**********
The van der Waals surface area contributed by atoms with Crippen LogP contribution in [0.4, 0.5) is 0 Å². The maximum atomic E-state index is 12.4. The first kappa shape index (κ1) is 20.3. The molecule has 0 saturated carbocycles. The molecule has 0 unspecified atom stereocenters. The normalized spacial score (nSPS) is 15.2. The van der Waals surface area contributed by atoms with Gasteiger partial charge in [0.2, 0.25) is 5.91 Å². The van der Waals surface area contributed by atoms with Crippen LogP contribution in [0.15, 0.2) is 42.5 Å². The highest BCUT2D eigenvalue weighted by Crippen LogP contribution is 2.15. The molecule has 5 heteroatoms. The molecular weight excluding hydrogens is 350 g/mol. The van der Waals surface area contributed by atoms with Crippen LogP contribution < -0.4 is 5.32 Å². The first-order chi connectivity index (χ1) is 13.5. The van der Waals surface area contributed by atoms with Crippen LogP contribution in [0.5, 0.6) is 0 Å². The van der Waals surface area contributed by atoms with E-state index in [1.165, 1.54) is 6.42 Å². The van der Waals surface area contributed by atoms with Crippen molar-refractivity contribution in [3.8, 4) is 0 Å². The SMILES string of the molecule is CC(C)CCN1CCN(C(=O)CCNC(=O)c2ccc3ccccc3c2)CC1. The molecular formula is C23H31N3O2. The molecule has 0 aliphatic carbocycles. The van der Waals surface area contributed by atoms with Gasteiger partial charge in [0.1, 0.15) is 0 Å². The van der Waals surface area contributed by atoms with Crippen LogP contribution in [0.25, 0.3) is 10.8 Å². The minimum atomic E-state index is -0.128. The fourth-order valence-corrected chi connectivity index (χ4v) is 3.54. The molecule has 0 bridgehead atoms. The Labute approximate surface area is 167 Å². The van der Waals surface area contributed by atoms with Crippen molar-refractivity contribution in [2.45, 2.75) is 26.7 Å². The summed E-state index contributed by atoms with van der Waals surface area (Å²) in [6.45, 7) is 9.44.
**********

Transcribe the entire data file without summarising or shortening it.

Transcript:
The van der Waals surface area contributed by atoms with Crippen LogP contribution in [0.4, 0.5) is 0 Å². The maximum atomic E-state index is 12.4. The first kappa shape index (κ1) is 20.3. The molecule has 0 saturated carbocycles. The molecule has 0 unspecified atom stereocenters. The normalized spacial score (nSPS) is 15.2. The van der Waals surface area contributed by atoms with Gasteiger partial charge in [0.2, 0.25) is 5.91 Å². The van der Waals surface area contributed by atoms with Crippen LogP contribution in [0.15, 0.2) is 42.5 Å². The highest BCUT2D eigenvalue weighted by Crippen LogP contribution is 2.15. The molecule has 5 heteroatoms. The molecular weight excluding hydrogens is 350 g/mol. The van der Waals surface area contributed by atoms with Crippen LogP contribution < -0.4 is 5.32 Å². The first-order chi connectivity index (χ1) is 13.5. The van der Waals surface area contributed by atoms with Crippen LogP contribution in [0.5, 0.6) is 0 Å². The van der Waals surface area contributed by atoms with E-state index in [1.165, 1.54) is 6.42 Å². The van der Waals surface area contributed by atoms with Crippen molar-refractivity contribution in [3.8, 4) is 0 Å². The SMILES string of the molecule is CC(C)CCN1CCN(C(=O)CCNC(=O)c2ccc3ccccc3c2)CC1. The molecular formula is C23H31N3O2. The molecule has 0 aliphatic carbocycles. The van der Waals surface area contributed by atoms with Gasteiger partial charge in [0.1, 0.15) is 0 Å². The van der Waals surface area contributed by atoms with Crippen LogP contribution in [0.25, 0.3) is 10.8 Å². The minimum atomic E-state index is -0.128. The fourth-order valence-corrected chi connectivity index (χ4v) is 3.54. The molecule has 0 bridgehead atoms. The Labute approximate surface area is 167 Å². The van der Waals surface area contributed by atoms with Crippen molar-refractivity contribution in [2.45, 2.75) is 26.7 Å². The summed E-state index contributed by atoms with van der Waals surface area (Å²) in [6.45, 7) is 9.44.